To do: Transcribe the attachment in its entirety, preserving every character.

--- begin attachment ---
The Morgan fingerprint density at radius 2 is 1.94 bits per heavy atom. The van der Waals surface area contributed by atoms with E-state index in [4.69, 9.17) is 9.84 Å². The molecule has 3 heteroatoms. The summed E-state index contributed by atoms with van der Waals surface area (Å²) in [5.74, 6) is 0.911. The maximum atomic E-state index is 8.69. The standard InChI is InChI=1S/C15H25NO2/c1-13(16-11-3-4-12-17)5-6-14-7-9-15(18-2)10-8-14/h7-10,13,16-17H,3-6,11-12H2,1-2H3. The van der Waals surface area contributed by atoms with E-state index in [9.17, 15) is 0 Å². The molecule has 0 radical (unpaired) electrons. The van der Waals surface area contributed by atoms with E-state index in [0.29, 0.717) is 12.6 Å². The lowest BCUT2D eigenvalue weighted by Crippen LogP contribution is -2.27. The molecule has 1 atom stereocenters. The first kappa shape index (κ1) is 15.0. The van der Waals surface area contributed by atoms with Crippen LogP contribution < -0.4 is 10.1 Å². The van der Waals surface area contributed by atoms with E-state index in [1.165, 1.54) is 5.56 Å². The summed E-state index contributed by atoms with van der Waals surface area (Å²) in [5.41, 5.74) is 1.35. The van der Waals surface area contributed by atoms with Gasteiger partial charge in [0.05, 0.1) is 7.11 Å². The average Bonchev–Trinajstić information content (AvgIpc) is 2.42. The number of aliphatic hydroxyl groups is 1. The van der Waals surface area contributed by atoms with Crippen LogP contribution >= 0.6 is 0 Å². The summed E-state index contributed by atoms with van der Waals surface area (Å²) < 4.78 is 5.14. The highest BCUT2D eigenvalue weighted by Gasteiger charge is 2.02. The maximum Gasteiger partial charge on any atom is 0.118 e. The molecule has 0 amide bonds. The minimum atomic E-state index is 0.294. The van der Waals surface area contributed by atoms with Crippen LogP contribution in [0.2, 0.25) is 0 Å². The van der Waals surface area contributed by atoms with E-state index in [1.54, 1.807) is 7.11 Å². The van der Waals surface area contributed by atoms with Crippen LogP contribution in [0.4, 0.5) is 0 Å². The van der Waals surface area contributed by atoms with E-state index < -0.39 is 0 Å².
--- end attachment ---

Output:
The Morgan fingerprint density at radius 2 is 1.94 bits per heavy atom. The van der Waals surface area contributed by atoms with E-state index in [4.69, 9.17) is 9.84 Å². The molecule has 3 heteroatoms. The summed E-state index contributed by atoms with van der Waals surface area (Å²) in [5.74, 6) is 0.911. The maximum atomic E-state index is 8.69. The standard InChI is InChI=1S/C15H25NO2/c1-13(16-11-3-4-12-17)5-6-14-7-9-15(18-2)10-8-14/h7-10,13,16-17H,3-6,11-12H2,1-2H3. The van der Waals surface area contributed by atoms with E-state index in [9.17, 15) is 0 Å². The molecule has 0 radical (unpaired) electrons. The van der Waals surface area contributed by atoms with E-state index in [0.29, 0.717) is 12.6 Å². The lowest BCUT2D eigenvalue weighted by Crippen LogP contribution is -2.27. The molecule has 1 atom stereocenters. The first kappa shape index (κ1) is 15.0. The van der Waals surface area contributed by atoms with Crippen LogP contribution < -0.4 is 10.1 Å². The van der Waals surface area contributed by atoms with E-state index in [1.165, 1.54) is 5.56 Å². The summed E-state index contributed by atoms with van der Waals surface area (Å²) in [5.41, 5.74) is 1.35. The van der Waals surface area contributed by atoms with Gasteiger partial charge in [0.05, 0.1) is 7.11 Å². The average Bonchev–Trinajstić information content (AvgIpc) is 2.42. The number of aliphatic hydroxyl groups is 1. The van der Waals surface area contributed by atoms with Crippen LogP contribution >= 0.6 is 0 Å². The summed E-state index contributed by atoms with van der Waals surface area (Å²) < 4.78 is 5.14. The highest BCUT2D eigenvalue weighted by Gasteiger charge is 2.02. The maximum Gasteiger partial charge on any atom is 0.118 e. The molecule has 0 amide bonds. The minimum atomic E-state index is 0.294. The van der Waals surface area contributed by atoms with Crippen LogP contribution in [0.2, 0.25) is 0 Å². The van der Waals surface area contributed by atoms with E-state index in [1.54, 1.807) is 7.11 Å². The van der Waals surface area contributed by atoms with Crippen LogP contribution in [0.4, 0.5) is 0 Å². The van der Waals surface area contributed by atoms with E-state index < -0.39 is 0 Å².